Denver's Preservation Ordinance

Click for:  Basics on Denver's Preservation Ordinance

Denver’s preservation ordinance has been an effective tool for more than 45 years, helping to protect and promote historic places in our community and preserve the vital character that makes Denver unique and vibrant. Preservation in Denver is also an economic success story- driving revitalization efforts from LoDo to Uptown and our core residential neighborhoods.

The city’s preservation ordinance (Chapter 30 DRMC) enables Denver’s Landmark Preservation Commission (LPC) to recommend structures and districts for designation by the Denver City Council. The ordinance also sets forth the criteria for determining which structures or districts are eligible for designation. Unlike the National Register of Historic Places or the ordinances used in most cities, Denver’s ordinance requires a high benchmark by insisting that a structure or district meet criteria in two out of three categories (instead of just one). These categories include history, geography and architecture. Additionally, a structure must be at least thirty years old or have extraordinary significance to be considered.

The process used to designate a structure or district under the local ordinance is much like the processes used in other land use decisions and includes many opportunities for public input. While the community can submit a nomination for designation, in the form of an application, this is just the beginning of the process, which includes:

1) Review by Planning Department staff and the LPC to determine if the application is complete and meets the criteria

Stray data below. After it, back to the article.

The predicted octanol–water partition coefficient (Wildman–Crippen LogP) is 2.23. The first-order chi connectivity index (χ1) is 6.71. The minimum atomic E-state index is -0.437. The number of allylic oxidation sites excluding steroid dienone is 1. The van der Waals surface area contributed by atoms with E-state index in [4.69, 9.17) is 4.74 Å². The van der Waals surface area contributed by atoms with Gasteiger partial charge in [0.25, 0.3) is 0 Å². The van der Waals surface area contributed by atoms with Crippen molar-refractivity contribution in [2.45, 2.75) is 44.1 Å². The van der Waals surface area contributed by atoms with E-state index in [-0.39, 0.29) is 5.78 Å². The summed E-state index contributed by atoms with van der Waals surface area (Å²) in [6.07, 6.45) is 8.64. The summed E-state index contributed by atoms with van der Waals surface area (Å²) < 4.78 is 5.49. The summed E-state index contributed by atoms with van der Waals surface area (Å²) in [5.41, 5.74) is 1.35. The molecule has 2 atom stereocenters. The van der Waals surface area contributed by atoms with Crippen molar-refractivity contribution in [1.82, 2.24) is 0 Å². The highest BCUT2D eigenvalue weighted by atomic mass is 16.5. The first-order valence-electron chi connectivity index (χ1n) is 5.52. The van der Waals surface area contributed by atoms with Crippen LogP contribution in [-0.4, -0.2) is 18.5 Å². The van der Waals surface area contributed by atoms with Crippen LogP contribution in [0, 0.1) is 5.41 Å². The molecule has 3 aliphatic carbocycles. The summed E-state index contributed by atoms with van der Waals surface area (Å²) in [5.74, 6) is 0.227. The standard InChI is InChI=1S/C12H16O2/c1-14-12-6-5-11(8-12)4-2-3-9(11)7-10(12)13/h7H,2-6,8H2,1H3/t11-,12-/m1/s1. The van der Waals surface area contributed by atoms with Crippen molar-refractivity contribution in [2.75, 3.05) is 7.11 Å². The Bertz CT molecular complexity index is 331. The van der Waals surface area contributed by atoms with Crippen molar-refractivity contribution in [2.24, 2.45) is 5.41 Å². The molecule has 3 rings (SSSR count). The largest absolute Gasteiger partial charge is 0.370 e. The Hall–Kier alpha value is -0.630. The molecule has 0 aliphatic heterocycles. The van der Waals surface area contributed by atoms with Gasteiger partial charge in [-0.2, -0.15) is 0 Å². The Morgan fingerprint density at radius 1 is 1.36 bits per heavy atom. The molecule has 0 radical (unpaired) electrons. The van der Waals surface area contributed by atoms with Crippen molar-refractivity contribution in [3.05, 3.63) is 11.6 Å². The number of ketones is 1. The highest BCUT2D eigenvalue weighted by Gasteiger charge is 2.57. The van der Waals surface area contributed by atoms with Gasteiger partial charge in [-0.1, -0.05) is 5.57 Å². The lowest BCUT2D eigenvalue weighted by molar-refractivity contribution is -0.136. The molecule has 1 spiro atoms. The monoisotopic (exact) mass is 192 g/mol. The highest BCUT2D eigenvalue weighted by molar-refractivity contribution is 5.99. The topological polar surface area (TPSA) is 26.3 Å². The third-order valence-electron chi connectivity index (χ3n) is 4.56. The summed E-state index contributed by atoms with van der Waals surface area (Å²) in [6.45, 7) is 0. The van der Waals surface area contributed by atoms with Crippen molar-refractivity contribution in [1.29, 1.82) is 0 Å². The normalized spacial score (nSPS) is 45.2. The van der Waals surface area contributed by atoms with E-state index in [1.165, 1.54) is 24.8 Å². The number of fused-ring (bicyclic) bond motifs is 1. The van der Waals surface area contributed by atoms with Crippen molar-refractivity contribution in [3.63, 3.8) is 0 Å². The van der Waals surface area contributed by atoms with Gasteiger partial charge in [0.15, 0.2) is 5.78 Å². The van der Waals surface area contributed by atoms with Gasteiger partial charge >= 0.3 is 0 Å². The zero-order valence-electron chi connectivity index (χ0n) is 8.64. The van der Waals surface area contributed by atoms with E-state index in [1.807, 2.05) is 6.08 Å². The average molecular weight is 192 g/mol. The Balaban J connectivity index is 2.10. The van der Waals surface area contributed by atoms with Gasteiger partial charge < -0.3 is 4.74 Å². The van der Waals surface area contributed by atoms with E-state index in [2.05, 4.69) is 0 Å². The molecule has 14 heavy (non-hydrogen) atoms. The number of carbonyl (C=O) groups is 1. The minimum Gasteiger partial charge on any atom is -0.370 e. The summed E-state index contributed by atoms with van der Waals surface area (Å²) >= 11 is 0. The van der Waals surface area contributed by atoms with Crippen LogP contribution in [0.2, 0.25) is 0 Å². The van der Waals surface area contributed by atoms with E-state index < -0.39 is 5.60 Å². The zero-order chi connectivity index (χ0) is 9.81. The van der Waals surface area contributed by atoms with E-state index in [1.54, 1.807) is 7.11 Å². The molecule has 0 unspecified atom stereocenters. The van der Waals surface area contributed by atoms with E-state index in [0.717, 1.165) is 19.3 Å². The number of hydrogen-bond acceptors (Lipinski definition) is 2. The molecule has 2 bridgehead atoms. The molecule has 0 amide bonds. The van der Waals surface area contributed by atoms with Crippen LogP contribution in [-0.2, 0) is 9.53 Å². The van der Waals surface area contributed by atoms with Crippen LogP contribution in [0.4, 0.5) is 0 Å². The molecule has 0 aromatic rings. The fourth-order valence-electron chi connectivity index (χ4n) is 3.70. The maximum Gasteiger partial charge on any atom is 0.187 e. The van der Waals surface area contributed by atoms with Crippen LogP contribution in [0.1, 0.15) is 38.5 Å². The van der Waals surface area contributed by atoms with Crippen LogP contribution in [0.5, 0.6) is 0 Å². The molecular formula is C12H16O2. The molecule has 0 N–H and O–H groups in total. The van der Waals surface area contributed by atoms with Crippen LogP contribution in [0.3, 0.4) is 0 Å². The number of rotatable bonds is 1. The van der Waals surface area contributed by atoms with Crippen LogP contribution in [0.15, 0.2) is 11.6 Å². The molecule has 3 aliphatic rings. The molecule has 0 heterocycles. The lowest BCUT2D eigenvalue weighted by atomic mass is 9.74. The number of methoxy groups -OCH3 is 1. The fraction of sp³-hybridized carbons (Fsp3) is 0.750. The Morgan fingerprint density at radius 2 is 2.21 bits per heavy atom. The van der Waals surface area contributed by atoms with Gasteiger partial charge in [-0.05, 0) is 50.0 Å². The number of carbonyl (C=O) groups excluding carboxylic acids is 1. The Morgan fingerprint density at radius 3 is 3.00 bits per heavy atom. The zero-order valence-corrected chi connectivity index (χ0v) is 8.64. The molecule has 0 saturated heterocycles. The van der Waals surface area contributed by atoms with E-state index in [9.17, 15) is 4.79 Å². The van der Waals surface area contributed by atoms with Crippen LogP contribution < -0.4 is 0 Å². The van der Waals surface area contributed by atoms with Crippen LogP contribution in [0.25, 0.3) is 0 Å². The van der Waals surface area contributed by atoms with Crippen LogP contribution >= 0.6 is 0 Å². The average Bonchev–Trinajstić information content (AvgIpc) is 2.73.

2) A public hearing before the LPC on the merits of the application and recommendation to council if warranted
3) Denver Planning Board review of the application with particular attention to existing city plans
4) Review by Council’s land use/neighborhood committee and determination of whether the full Council will consider the matter
5) First reading and second reading with a public hearing before City Council
6) City Council decision to designate or not weighing all factors and impacts

In cases in which a property owner applies for demolition or a certificate of non-historic status for a property that is not already designated the same process occurs only if the staff of the Landmark Commission determines a property is eligible for designation and if the community brings forward a designation application.  2012 changes to the ordinance, described below, outline specific details of that process.  However the application must be received by the 21st or 28th day after the posting and a full resolution to the process must occur before 120 days expires, otherwise the demolition permit of certificate of non-historic status is granted automatically.

Demolition Review
Click for: FAQ on Demolition Review

In 2006 amendments to the Landmark Preservation Ordinance provided greater notice to the community when an un-designated, potential historic landmark faces demolition. These amendments were crafted by a group of stakeholders that included neighbors, preservationists, developers, realtors, planners and elected officials. The amendments were designed to put a stop to “surprise” demolitions that caught neighbors, city council members and preservationists without warning. The amendments create a demolition review period and provide a way for community members and property owners to discuss the long-term impact of demolition before a resource is lost forever.